Outside of ERISA, real estate and alternative investments are governed in the U.S. by SEC and FINRA regulations, which rely predominantly on accreditation and due diligence standards for financial advisors and their investors.
While there is a growing acceptance and use of private real estate and alternative investments by investment advisors for their accredited investor and qualified purchaser clients, ERISA DC plans have not had the same advantage as non-retirement investors and pension plan investors to utilize and access these funds as part of professionally managed solutions.
WSR: What legal and compliance problems do the ERISA rules governing alternatives create for investors, advisors and asset managers? What are the regulatory risks? What are the litigation risks?
Brooks: In short, ERISA rules do not specifically discuss real estate and alternative investments and the use of these in pension or defined contribution plans outside of the “prudent person” fiduciary standards. The “advisor’s” role as a fiduciary or as a broker will dictate the legal and compliance issues they face.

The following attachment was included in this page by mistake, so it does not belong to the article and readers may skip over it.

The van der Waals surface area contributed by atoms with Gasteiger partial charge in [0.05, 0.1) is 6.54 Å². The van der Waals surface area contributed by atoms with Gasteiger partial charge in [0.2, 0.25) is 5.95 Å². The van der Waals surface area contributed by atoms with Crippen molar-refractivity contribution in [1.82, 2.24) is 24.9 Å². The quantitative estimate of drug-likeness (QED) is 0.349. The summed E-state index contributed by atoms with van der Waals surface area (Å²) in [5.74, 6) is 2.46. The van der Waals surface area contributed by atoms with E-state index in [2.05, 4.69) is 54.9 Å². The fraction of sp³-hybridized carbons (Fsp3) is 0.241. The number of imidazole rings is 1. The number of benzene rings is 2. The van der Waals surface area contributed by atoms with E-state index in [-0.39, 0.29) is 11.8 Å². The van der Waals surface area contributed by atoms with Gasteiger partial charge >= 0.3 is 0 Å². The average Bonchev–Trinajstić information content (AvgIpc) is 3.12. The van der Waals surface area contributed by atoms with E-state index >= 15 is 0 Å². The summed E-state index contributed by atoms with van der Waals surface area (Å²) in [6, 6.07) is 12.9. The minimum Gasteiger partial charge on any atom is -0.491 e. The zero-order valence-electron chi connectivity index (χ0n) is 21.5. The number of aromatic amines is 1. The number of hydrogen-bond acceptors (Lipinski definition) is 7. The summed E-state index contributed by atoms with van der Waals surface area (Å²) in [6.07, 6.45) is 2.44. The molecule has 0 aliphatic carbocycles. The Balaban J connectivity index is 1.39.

For RIAs acting in a “co-fiduciary” role, they are again held to the same “prudent person” standard as the plan sponsor. In similar fashion to the RIA, an asset manager is held to these standards as well. These fiduciaries have in practice identified the key issues in the use of alternative investments being daily liquidity and daily valuation.
Given that the DC market has been a daily valued retirement plan offering for plan participants, alternative investments have similar requirements as a result of this industry practice. Forward thinking asset management firms have developed products to address daily liquidity and daily valuation, which does place an increased legal and regulatory onus on these firms.
With the development of these products that are consistent with the DC market, plan sponsors and their advisors now have a more diversified set of investment options for use in the solutions created for plan sponsors and their investors.